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Ryan's House continues outreach as groundbreaking nears

Lori Cavender wants to speak with you.

As plans move forward to build Ryan’s House, a shelter for young island students without a stable home, Cavender is continuing her summer outreach to raise community awareness and understanding of the project.

The Ryan’s House team drew attention to the nonprofit organization earlier this summer by occupying a couch at community events like Choochokam. The image symbolizes the instability many homeless teen students on Whidbey experience, often related to family problems beyond their control.

The project has a strong emphasis on keeping the displaced kids in school, something that becomes difficult for teens without a dependable place to live.

Informing and involving community members is a crucial part of the program for Cavender, who founded Ryan’s House and serves as executive director.

“We want the community to be educated on where we are in the process and what our plans are,” she said.

Now Cavender and the Ryan’s House team are gearing up for their groundbreaking celebration Aug. 25 at the donated land in Scatchet Head where plans to build the youth shelter are already under way.

The gathering will also celebrate the $7,500 that Karla Gilbert of Clinton was able to donate to the project by winning a maurices clothing store modeling contract.

“The executives of maurices are going to be coming to give us the large check,” Cavender said. “We decided that at the same time, it would be a perfect opportunity to do our groundbreaking celebration.”

Beginning at 5 p.m. Thursday, Aug. 25 at 7800 Mortland Drive, the festivities will include a barbecue with food donated by island grocery stores; entertainment by Jim Freeman and the Bahia band; and performances by Whidbey Island Dance. Gilbert, who sings and acts, will also perform, and maurices will host a fashion show at the event.

“The community is coming together to put the celebration on because they feel that this is an important project,” Cavender said. “It should be a fun evening. We’re looking forward to it.”

Cavender also plans to have a consistent presence at the Island County Fair next week.

“We’re hoping to bring more community involvement, engagement and education through our being at the fair for all four days,” she said.

But one of the most important things for Cavender is connecting with the neighborhoods surrounding the planned 3,800-square-foot house, which will house 12 homeless students.

She’s been putting up informational door hangers on nearby houses and will host a neighborhood meeting at the Scatchet Head clubhouse at 6:30 p.m. Sunday, Aug. 14.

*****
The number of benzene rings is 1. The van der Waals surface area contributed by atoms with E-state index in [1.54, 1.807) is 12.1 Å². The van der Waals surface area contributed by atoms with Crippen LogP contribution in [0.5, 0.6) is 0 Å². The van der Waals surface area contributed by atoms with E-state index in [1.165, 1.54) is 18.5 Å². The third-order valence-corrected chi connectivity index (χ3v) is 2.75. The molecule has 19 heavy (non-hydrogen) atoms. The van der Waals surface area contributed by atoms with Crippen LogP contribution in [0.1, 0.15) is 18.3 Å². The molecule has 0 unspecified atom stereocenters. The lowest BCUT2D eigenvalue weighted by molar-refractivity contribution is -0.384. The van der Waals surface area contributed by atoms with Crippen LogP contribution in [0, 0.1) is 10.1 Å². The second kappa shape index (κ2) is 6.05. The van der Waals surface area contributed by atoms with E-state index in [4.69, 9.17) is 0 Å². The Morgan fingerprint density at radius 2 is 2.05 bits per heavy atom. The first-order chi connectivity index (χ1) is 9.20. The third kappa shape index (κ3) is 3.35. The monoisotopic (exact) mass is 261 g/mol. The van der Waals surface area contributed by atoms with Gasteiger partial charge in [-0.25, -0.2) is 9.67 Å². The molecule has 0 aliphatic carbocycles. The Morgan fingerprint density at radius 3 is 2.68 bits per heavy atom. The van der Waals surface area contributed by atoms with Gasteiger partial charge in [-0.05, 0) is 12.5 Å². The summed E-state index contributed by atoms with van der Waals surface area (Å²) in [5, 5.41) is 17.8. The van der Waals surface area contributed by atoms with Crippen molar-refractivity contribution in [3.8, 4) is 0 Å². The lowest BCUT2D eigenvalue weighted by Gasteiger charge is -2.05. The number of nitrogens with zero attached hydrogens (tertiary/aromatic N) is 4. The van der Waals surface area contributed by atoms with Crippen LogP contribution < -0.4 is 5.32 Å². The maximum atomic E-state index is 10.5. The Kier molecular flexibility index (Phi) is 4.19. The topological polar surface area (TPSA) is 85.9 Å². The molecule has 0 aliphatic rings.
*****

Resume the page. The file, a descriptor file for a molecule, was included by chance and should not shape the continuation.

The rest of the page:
Although the house is not located in the boundaries of the Scatchet Head community association — it will be on its own water system and residents won’t have rights to the pool or clubhouse — Cavender believes an open relationship with all surrounding neighbors is essential.

“I want there to be conversation. I want them to be able to voice their concerns,” she said. “I want to be able to have this good relationship with the community.”

Potential areas of concern include supervision of the teens, transportation and the availability of services for those who live in the rural location. Cavender said worries like these have already been considered.

“Once the house is actually built, there will be staffing 24/7 to monitor the building and the students that will be staying there,” she said.

The land is located along public and school bus lines that currently run weekdays, she added.

Cavender is hoping the transit system will consider extending service when the time comes, but Ryan’s House also has a van donated by Island Transit that can be used when public transportation isn’t an option.

Cavender said she’ll be looking into grants through private companies, state and federal funding and private donations to fund the house operations.

Together with the Readiness to Learn Foundation, Ryan’s House was recently approved for a grant through Island County for community education, casework and identifying students who aren’t enrolled in school because of home issues — all of which make up the organization’s current focus.

As she continues efforts to spread awareness and raise funds throughout the summer, Cavender hopes anyone with concerns, questions or comments won’t hesitate to contact her.

“If people want to come over and look at the building plans and sit down over a cup of coffee and find out what’s going on, I am all for that.”

People interested in connecting with Cavender and Ryan’s House can visit ryanshouse.org, email ryanshouse@juno.com or call 206-356-2405.

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